On Mon, Mar 04, 2002 at 12:30:40AM +1100, Rusty Russell wrote:
> On Sat, 2 Mar 2002 09:50:31 -0500
> Hubertus Franke <frankeh@...> wrote:
I am pretty much ready to support Rusty's latest patch. I think
much of the stuff I mentioned as been addressed.
The hash collision elimination the biggest one.
The page pinning is a great idea and I see that to be a great
advantage over what I tried to push.
> > On Wed, Feb 27, 2002 at 11:24:17AM +1100, Rusty Russell wrote:
> > > - We can no longer do generic semaphores: mutexes only.
> > > - Requires arch __update_count atomic op.
> > I don't see that, you can use atomic_inc on 386s ..
> __update_count needed to be able to do the decrement from 0 or
> the count, whichever was greater. I have eliminated this in the
> new patch (patch III).
> > (a) the hashing is to simple. As a consequence there are two limitations
> > - the total number of locks that can be waited for is
> > (1<< USEM_HASHBITS).
> > that is way not enough (as you pointed out).
> > - this has to be bumped up to roughly the number of tasks in the
> > system.
> OK. We dealt with hash collisions by sharing waitqueues. This works, but
> means we have to do wake-all. My new patch uses its own queues: we still
> share queues, but we only wake the first one waiting on our counter.
> > (c) your implementation could be easily expanded to include Ben's
> > suggestion of multiple queues (which I already implement in my
> > submission), by including the queue index into the hashing mechanism.
> Hmmm.... it should be pretty easy to extend: the queues can be shared.
Correct, should we bring that into the interface already.
Expand the syscall with an additional parameter identifying the queue.
> > (f) Why get away from semaphores and only stick to mutexes. Isn't there
> > some value to provide counting semaphores ? Effectively, mutexes are
> > a subclass of semaphores with a max-count of 1.
> Yes, but counting semaphores need two variables, or cmpxchg. Mutexes do not
> need either (proof by implementation 8). While general counting semaphores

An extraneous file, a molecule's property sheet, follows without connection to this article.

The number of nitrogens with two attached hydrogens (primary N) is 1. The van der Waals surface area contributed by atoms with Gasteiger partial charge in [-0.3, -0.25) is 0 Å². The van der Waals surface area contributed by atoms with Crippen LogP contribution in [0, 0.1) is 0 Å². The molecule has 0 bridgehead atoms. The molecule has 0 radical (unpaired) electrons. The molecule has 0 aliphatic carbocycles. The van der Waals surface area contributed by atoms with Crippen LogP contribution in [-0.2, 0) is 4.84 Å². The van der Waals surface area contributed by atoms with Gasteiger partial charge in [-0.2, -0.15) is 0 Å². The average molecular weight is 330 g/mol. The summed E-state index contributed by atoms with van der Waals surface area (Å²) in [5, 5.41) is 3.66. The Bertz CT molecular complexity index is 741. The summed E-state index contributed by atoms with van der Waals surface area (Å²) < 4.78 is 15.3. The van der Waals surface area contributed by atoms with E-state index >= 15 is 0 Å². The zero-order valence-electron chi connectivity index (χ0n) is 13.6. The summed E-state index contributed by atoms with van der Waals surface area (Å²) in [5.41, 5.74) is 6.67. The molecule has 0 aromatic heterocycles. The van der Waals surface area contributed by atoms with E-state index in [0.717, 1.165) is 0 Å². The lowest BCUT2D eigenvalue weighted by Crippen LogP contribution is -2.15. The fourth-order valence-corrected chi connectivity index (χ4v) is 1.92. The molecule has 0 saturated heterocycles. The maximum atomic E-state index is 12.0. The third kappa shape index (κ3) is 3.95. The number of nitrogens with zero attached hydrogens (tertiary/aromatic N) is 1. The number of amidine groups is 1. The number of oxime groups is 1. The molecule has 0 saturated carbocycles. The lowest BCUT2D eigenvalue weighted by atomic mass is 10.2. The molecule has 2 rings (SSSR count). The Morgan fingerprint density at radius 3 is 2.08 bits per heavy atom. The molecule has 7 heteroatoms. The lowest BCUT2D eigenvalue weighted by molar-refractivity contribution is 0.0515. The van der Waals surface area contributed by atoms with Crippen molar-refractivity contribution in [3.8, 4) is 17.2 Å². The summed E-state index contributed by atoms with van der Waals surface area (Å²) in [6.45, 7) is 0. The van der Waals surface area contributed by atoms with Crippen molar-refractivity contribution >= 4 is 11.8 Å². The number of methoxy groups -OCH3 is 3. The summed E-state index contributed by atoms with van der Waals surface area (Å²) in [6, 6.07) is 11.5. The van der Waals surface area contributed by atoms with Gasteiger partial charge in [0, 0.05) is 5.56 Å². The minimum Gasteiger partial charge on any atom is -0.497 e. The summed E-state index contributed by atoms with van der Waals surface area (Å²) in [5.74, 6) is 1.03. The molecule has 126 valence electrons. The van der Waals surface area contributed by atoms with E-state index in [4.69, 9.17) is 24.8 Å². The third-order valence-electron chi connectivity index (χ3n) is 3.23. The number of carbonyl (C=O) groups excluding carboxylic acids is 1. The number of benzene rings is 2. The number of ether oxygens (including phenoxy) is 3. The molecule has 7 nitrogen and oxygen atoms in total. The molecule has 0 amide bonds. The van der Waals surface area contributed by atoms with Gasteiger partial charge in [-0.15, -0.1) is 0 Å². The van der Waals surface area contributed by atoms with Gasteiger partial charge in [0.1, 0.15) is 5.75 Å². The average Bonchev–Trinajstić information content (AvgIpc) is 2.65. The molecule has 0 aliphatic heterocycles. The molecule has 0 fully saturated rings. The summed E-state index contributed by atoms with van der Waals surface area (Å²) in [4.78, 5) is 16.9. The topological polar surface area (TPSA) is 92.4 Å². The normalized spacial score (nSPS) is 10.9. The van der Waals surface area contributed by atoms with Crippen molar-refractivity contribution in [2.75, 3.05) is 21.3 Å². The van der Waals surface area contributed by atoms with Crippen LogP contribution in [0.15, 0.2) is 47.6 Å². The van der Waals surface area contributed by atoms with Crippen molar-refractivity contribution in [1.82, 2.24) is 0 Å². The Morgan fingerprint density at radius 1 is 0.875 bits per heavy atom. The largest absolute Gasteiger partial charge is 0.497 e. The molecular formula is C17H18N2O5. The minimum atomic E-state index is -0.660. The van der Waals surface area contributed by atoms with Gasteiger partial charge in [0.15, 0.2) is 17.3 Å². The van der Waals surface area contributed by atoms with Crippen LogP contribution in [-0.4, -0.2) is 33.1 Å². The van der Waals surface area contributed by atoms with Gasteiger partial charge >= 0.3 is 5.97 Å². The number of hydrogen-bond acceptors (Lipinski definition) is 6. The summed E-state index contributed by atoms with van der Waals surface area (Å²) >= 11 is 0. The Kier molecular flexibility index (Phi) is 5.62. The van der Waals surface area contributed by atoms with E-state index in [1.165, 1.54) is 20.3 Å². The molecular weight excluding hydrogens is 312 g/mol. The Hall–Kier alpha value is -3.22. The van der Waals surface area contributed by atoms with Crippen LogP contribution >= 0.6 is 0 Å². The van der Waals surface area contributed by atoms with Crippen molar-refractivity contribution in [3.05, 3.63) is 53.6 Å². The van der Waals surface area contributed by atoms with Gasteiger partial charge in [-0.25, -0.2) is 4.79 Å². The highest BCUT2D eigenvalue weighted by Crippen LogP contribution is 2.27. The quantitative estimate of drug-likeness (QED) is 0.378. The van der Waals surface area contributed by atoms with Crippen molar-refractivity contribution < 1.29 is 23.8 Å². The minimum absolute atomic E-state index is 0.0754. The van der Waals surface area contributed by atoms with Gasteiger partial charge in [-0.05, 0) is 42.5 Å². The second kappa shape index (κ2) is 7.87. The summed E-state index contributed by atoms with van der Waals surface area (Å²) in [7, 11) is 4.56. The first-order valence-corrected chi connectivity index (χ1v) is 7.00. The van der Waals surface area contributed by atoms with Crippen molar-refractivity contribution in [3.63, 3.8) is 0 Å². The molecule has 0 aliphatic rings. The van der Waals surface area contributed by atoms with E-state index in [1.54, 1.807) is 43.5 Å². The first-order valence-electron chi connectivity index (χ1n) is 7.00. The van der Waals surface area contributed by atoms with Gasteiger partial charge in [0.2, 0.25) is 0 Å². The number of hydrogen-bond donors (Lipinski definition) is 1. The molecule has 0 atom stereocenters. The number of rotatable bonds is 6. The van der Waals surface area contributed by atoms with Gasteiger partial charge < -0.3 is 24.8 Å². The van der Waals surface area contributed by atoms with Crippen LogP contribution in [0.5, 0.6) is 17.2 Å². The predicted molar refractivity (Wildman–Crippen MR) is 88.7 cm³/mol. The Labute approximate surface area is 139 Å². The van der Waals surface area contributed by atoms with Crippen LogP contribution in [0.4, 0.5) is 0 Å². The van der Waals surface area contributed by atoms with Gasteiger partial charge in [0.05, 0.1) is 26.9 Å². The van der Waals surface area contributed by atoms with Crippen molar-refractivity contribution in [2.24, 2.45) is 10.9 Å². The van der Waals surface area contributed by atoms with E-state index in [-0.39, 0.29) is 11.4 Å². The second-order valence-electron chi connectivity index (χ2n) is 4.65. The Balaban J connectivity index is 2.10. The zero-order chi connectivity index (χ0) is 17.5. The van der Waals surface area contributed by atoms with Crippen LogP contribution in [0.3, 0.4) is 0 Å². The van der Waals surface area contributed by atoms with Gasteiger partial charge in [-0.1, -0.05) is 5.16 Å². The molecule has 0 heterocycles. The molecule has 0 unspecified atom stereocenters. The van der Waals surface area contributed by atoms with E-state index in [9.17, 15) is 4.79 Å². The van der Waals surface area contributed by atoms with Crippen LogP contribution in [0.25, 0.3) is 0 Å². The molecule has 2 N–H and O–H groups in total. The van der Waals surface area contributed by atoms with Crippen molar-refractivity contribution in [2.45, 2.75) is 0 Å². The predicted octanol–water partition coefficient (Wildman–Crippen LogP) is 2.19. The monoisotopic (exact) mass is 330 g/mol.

> may be useful, the fact that they are not implemented in the kernel suggests
> they are not worth paying extra for.
Not exactly, they need one atomic in user space and a semaphore in the kernel
which as you stated uses (atomic and sleepers).
> > (g) I don't understand the business of rechecking in the kernel. In your
> > case it comes cheap as you pinned the page already. In general that's
> > true, since the page was just touched the pinning itself is reasonable
> > cheap. Nevertheless, I am concerned that now you need intrinsic knowledge
> > how the lock word is used in user space. For instance, I use it in
> > different fashions, dependent whether its a semaphore or rwlock.
> This is a definite advantage: my old fd-based code never looked at the
> userspace counter: it had a kernel sempahore to sleep on for each
> userspace lock. OTOH, this involves kernel allocation, with the complexity
> that brings.
???, kernel allocation is only required in under contention. If you take a look
at how I used the atomic word for semaphores and for rwlock_t, its different.
If you recheck in the kernel you need to know how this is used.
In my approach I simply allocated two queues on demand.
I am OK with only supplying semaphores and rwlocks, if there is a general consent
about it. Nevertheless, I think the multiqueue approach is somewhat more elegant
> > (h) how do you deal with signals ? E.g. SIGIO or something like it.
> They're interruptible, so you'll get -ERESTARTSYS. Should be fine.
That's what I did too, but some folks pointed out they might want to
interrupt a waking task, so that it can get back into user space and
fail with EAGAIN or so and do not automatically restart the syscall.
> > Overall, pinning down the page (assuming that not a lot of tasks are
> > waiting on a large number of queues at the same time) is acceptable,
> > and it cuts out one additional level of indirection that is present
> > in my submission.
> I agree. While originally reluctant, when it's one page per sleeping
> process it's rather neat.
Yipp, most applications that will take advantage of this will allocate
the locks anyway in a shared region, i.e. there will be more than
one lock per page.
As I said above, I am favor for the general infrastructure that you have in
place now. Can we hash out the rwlock issues again.
They can still be folded into a single queue (logical) and you wakeup
eiher the next writer or set of readers, or all readers ....
We need a mean to bring that through the API. I think about it.
Great job Rusty, pulling all these issues together with a comprehensive patch.
The few remaining issues are cravy :-)
> Anyone who quotes me in their sig is an idiot. -- Rusty Russell.